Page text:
We have been listening to carols for the last few days on the radio and on CDs. ; a mixed blessing, this combining a variety of different songs for different tastes. A few day's ago we had several inches of snow which transformed our forested property into a beautiful, if dangerous, 'winter wonderland' ( dangerous, because of falling branches and trees laden with heavy wet snow). I had such mixed emotions as I headed out with my camera because some images would end up being pretty snow photos just like the saccharine carols we have been listening to and it could be difficult to find something original to say amid all that splendid white stuff. Because snow is transformational in our dark green winter rainforest, from the first fragile perfection of early morning - the flakes still sifting down through the tree tops -, to a dripping disintegration later in the day as the warm front filled in, there was plenty of subjects available.
The idea that the subject of the image is not necessarily the same as the subject matter is a novel thought for many when they bring their cameras up to take a shot. The subject may be philosophical or scientific, newsworthy or emotional, but the subject matter in front of the camera is chosen to represent that broader viewpoint. We are aware of this in written work be it a novel or popular song: a theme/subject of loneliness, for example, is expressed by subject matter, “Hear that whistle blow”.The snow of early morning in its perfection can offer a different subject than the same snow sliding off branches and puddling on the ground later in the day.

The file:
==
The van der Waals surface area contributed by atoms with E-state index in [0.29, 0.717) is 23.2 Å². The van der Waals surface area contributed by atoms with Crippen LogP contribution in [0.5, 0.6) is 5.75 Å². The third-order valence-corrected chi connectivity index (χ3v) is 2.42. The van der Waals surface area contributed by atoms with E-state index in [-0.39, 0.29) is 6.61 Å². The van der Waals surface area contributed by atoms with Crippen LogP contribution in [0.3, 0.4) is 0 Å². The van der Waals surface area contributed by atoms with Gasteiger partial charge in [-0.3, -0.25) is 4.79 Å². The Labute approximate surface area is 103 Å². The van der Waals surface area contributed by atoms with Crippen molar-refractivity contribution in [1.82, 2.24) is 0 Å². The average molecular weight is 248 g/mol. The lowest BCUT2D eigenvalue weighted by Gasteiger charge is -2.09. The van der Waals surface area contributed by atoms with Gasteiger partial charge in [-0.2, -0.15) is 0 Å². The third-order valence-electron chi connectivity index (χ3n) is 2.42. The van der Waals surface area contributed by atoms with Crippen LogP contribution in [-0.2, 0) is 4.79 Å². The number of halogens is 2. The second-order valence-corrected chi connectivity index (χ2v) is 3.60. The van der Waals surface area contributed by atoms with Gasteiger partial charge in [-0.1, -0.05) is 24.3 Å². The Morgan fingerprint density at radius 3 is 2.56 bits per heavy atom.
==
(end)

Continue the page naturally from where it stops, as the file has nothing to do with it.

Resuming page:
When we take our photograph we need at some level at least, to be aware of the expressive potential of the subject matter, and compose our image, even as we take it, so that our communication is clear. Without words to make our intention more precise, a photograph can be interpreted in a variety of ways, so everything we can do at the design stage to emphasis our intended subject is important. Thinking about the tonal range, (the amounts and placement of darks or lights in our viewfinder), considering the colours with their emotional values, and planning our image so that the textures, forms or lines contribute and do not distract, is what makes photography challenging and interesting over the long term. Taking a photograph is dead easy, but making one that is interesting and communicates clearly is an endless challenge.
This business of expressing the subject through the subject matter is challenging for me because sometimes I am only dimly aware of my real subject. I am attracted to certain subject matter, frame it carefully and later I process it in 'Lightroom' as though I know what I am setting out to say, but if asked I realize that my subject is still only partially conscious and that much of my creative thought is below the radar. It is in struggling to make my process conscious that I develop my Self as well and that is a long and rewarding path. It could be said that I make photographic images and that they in turn develop me.